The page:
The rings indicate the share of total European imports in U.S. dollars by partner country:

1. 10% +2. 6.0% - 9.9%3. 4.0% - 5.9%4. 2.0% - 3.9%5. 1.0% - 1.9%

Total value of extra-regional European clothing imports was $22.8 billion in 1990 and $51.3 billion in 2001.

1This chart excludes intra-European trade among the 15 member states of the EU (Austria, Belgium, Denmark, Finland, France, Germany, Greece, Ireland, Italy, Luxembourg, Netherlands, Portugal, Spain, Sweden and the United Kingdom). Total apparel imports are for the EU countries.

Source: World Trade Analyzer, based on United Nations data for SITC 84 (“Article of apparel and clothing accessories”).

slide14
Table 4Top 10 Suppliers of Apparel to the European Union -- 1989, 1994, 2000(% of total EU apparel imports)
slide15
Table 5Major Apparel Trading Partners in East-Central Europe and the European Union, 2000(% of total apparel exports to EU)
slide16
The Impact of Quota

Phase Out in 2005

figure 4 shifts in the regional structure of japanese apparel imports from 1990 to 2001
Figure 4: Shifts in the Regional Structure of Japanese Apparel Imports from 1990 to 2001

5

Taiwan

Europe

Northeast Asia

France

4

3

United Kingdom

Italy

2

Hong Kong

South Korea

1

China

Indonesia

Thailand

USA

North America

Vietnam

The rings indicate the share of total Japanese imports in U.S. dollars by partner country:

1. 25% +2. 10.0% - 24.9%3. 4.0% - 9.9%4. 2.0% - 3.9%5. 1.0% - 1.9%

Total value of Japanese clothing imports was $8.6 billion in 1990 and $19.9 billion in 2001.

Southeast Asia

N.B.: From 1990 to 2001, South Korea’s share of Japan’s apparel imports fell from 29 percent to 4.3 percent, while China’s import share of the Japanese apparel market grew from 19.3 percent to 66.6 percent.Source: World Trade Analyzer, based on United Nations data for SITC 84 (“Articles of apparel and clothing accessories”).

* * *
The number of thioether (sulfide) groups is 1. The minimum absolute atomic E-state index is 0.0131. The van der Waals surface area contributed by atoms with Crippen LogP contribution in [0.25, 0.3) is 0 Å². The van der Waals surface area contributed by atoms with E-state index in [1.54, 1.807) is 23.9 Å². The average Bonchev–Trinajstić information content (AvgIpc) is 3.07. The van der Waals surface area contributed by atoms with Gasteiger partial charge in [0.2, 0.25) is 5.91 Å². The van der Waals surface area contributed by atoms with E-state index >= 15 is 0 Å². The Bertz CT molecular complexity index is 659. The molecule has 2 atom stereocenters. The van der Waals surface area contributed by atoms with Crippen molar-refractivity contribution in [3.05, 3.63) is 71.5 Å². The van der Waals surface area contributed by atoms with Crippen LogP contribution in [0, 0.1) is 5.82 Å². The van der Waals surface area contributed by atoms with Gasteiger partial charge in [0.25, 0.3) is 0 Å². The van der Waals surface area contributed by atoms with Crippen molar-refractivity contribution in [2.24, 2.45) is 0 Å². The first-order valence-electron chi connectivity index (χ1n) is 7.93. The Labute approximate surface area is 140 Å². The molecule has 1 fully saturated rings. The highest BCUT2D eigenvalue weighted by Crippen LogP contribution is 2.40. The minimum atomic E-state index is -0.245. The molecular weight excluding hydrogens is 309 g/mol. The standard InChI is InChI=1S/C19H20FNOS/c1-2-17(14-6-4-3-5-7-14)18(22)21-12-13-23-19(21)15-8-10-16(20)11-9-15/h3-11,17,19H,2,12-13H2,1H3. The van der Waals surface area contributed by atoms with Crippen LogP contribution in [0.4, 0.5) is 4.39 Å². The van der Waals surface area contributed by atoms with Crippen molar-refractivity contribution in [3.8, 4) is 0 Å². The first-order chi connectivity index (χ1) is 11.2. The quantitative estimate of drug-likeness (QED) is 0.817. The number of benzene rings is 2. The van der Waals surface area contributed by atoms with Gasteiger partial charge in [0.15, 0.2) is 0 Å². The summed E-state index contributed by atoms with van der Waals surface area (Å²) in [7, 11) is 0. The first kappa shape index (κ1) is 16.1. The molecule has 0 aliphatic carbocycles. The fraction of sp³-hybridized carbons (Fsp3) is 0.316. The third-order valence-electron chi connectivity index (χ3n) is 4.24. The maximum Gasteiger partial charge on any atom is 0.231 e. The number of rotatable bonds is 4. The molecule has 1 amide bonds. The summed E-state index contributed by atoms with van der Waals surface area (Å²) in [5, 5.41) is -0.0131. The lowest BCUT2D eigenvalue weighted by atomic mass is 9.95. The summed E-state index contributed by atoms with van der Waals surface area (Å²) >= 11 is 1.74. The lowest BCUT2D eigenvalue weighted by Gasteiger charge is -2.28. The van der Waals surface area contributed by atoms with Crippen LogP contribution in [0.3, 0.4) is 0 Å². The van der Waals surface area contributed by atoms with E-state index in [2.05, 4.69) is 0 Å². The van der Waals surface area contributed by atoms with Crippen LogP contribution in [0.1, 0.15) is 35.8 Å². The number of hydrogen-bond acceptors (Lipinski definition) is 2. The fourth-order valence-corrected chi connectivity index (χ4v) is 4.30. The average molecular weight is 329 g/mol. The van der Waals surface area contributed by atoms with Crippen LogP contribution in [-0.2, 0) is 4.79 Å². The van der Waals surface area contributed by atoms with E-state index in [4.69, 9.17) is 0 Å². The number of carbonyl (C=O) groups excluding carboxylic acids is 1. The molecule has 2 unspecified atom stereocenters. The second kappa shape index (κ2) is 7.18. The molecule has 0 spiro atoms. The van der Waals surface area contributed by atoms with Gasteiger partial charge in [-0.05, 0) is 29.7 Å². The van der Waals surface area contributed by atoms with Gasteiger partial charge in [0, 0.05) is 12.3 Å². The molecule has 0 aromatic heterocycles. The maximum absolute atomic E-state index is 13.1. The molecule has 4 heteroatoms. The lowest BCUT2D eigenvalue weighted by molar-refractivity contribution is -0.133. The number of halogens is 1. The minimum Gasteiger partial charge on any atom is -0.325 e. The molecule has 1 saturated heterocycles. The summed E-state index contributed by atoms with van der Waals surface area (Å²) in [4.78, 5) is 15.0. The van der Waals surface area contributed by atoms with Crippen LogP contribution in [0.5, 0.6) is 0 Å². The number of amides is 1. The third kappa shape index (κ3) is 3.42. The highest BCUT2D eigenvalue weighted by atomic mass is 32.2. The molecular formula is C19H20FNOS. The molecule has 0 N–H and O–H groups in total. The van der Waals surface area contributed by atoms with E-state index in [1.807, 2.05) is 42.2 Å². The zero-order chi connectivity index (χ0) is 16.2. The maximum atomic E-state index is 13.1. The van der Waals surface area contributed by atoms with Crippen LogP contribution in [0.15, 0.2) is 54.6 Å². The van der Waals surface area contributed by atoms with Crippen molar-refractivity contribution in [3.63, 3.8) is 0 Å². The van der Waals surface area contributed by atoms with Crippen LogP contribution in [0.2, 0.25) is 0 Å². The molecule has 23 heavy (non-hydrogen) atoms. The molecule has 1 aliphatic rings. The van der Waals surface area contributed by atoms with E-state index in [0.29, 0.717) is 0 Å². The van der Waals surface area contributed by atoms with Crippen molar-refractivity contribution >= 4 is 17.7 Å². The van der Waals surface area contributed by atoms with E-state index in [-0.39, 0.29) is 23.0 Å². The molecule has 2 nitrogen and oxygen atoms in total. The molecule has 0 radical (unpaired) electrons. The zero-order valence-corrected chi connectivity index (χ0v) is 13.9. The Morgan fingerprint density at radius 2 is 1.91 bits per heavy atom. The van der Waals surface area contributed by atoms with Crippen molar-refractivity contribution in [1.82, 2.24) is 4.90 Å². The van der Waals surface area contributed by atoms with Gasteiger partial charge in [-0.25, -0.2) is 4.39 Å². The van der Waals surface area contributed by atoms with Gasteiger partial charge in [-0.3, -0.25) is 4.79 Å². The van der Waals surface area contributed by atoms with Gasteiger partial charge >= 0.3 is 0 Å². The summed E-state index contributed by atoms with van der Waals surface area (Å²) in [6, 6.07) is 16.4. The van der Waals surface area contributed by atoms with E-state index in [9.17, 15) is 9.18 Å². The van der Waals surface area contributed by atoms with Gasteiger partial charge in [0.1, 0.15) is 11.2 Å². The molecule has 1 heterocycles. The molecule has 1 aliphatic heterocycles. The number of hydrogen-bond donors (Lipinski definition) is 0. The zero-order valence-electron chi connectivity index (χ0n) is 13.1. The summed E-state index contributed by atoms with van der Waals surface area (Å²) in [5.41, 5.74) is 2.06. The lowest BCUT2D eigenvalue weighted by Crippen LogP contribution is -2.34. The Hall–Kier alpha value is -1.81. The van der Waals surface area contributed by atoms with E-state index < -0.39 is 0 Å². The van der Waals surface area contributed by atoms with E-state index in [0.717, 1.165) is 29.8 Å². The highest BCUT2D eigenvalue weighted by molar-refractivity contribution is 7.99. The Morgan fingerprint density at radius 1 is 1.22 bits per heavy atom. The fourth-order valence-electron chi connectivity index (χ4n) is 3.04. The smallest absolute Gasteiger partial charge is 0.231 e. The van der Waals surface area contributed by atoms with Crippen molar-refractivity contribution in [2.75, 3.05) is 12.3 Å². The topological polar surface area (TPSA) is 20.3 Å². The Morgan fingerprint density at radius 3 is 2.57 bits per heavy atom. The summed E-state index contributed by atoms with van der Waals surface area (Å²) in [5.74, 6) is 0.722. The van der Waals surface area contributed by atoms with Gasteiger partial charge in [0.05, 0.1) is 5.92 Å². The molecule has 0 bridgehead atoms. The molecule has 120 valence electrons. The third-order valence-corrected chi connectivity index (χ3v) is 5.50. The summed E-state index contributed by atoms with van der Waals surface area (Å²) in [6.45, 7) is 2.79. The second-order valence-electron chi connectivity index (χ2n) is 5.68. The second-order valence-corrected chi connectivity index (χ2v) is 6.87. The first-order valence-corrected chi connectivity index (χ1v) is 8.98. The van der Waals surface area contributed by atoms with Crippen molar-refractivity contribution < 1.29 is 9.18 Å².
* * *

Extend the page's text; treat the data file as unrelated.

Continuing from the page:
in 2005 multi fiber agreement ends

In 2005, Multi-Fiber Agreement Ends

Quota Abolition

from 2005

MFA

(1974 – 1994)

ATC

(1995 – 2004)

Jan. 1, 1998

Another 17% Integration

Jan. 1, 2002

Another 18% Integration

Jan. 1, 2005

100% Integration

Jan. 1, 1995

16% Integration

Source: World Trade Organization.

u s integration schedule established by cita committee for the implementation of textile agreements
U.S. Integration Schedule Established by CITA(Committee for the Implementation of Textile Agreements)
table 6
Table 6

Source: Financial Times, July 19, 2004, p. 11.

table 7
Table 7

Source: Financial Times, July 19, 2004, p. 11.

major trends in the post quota world
MAJOR TRENDS IN THE POST-QUOTA WORLD

China will benefit most from end of MFA

Consolidation is likely to accelerate

  • More mega-factories will emerge post-2005
  • Retailers will cut down on the number of sourcing countries

Remaining factories will have to provide higher level services (logistics, customs clearance, and product design)

Time to market considerations will allow regional producers to maintain a role in apparel sourcing

Pressures for “ethical sourcing,” corporate codes of conduct, independent monitoring and labor standards will grow

slide23
What Is Europe’s Future Role

in Global Apparel Sourcing?

research questions
Research Questions
  • What are the distinctive features of full-package production in Eastern and Central Europe?
  • Does full-package apparel production constitute upgrading or downgrading for ECE economies?
  • How extensive are the benefits to local workers and firms of OPT and full-package production within the ECE region?
policy issues
Policy Issues
  • How will the major apparel exporting countries adjust to quota phase outs?
  • What can governments and EU authorities do to promote upgrading within the apparel value chain of Eastern & Central Europe?
  • What policies and institutional conditions foster industrial diversification and inter-chain upgrading beyond textiles & apparel?